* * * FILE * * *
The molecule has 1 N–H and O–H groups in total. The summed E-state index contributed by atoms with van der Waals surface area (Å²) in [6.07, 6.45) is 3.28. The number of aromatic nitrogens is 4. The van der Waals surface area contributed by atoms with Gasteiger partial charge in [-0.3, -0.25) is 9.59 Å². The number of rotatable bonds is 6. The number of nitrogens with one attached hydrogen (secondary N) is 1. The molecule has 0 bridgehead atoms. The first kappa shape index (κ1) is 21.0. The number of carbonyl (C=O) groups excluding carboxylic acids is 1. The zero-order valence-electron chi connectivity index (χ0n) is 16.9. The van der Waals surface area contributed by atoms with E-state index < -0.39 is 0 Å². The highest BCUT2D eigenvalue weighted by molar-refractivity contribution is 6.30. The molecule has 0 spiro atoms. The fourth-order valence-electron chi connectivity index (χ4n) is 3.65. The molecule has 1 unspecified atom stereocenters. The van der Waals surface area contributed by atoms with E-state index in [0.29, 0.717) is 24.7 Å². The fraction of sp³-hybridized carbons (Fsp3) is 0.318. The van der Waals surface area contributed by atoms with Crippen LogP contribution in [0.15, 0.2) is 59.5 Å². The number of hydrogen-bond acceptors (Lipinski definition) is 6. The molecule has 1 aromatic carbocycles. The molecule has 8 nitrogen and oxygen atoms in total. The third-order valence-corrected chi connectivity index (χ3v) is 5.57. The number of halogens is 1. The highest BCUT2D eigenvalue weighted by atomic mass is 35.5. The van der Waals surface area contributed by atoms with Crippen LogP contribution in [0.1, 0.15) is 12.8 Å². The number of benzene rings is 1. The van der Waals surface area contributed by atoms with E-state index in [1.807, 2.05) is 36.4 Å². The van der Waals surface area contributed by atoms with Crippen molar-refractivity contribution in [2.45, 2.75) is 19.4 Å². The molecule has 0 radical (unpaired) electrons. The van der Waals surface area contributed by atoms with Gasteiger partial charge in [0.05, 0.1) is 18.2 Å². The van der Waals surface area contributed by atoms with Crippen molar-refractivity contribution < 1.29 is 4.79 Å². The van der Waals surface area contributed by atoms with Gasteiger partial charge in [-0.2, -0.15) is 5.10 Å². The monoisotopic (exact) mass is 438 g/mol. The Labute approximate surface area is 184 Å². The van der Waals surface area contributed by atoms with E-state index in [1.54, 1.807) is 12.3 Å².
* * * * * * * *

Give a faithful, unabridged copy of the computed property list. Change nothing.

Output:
The molecule has 1 N–H and O–H groups in total. The summed E-state index contributed by atoms with van der Waals surface area (Å²) in [6.07, 6.45) is 3.28. The number of aromatic nitrogens is 4. The van der Waals surface area contributed by atoms with Gasteiger partial charge in [-0.3, -0.25) is 9.59 Å². The number of rotatable bonds is 6. The number of nitrogens with one attached hydrogen (secondary N) is 1. The molecule has 0 bridgehead atoms. The first kappa shape index (κ1) is 21.0. The number of carbonyl (C=O) groups excluding carboxylic acids is 1. The zero-order valence-electron chi connectivity index (χ0n) is 16.9. The van der Waals surface area contributed by atoms with E-state index < -0.39 is 0 Å². The highest BCUT2D eigenvalue weighted by molar-refractivity contribution is 6.30. The molecule has 0 spiro atoms. The fourth-order valence-electron chi connectivity index (χ4n) is 3.65. The molecule has 1 unspecified atom stereocenters. The van der Waals surface area contributed by atoms with E-state index in [0.29, 0.717) is 24.7 Å². The fraction of sp³-hybridized carbons (Fsp3) is 0.318. The van der Waals surface area contributed by atoms with Crippen LogP contribution in [0.15, 0.2) is 59.5 Å². The number of hydrogen-bond acceptors (Lipinski definition) is 6. The molecule has 1 aromatic carbocycles. The molecule has 8 nitrogen and oxygen atoms in total. The third-order valence-corrected chi connectivity index (χ3v) is 5.57. The number of halogens is 1. The highest BCUT2D eigenvalue weighted by atomic mass is 35.5. The van der Waals surface area contributed by atoms with Crippen LogP contribution in [0.1, 0.15) is 12.8 Å². The number of benzene rings is 1. The van der Waals surface area contributed by atoms with E-state index in [1.807, 2.05) is 36.4 Å². The van der Waals surface area contributed by atoms with Crippen molar-refractivity contribution in [2.45, 2.75) is 19.4 Å². The molecule has 0 radical (unpaired) electrons. The van der Waals surface area contributed by atoms with Gasteiger partial charge in [0.05, 0.1) is 18.2 Å². The van der Waals surface area contributed by atoms with Crippen molar-refractivity contribution < 1.29 is 4.79 Å². The van der Waals surface area contributed by atoms with Gasteiger partial charge in [-0.2, -0.15) is 5.10 Å². The monoisotopic (exact) mass is 438 g/mol. The Labute approximate surface area is 184 Å². The van der Waals surface area contributed by atoms with E-state index in [1.54, 1.807) is 12.3 Å².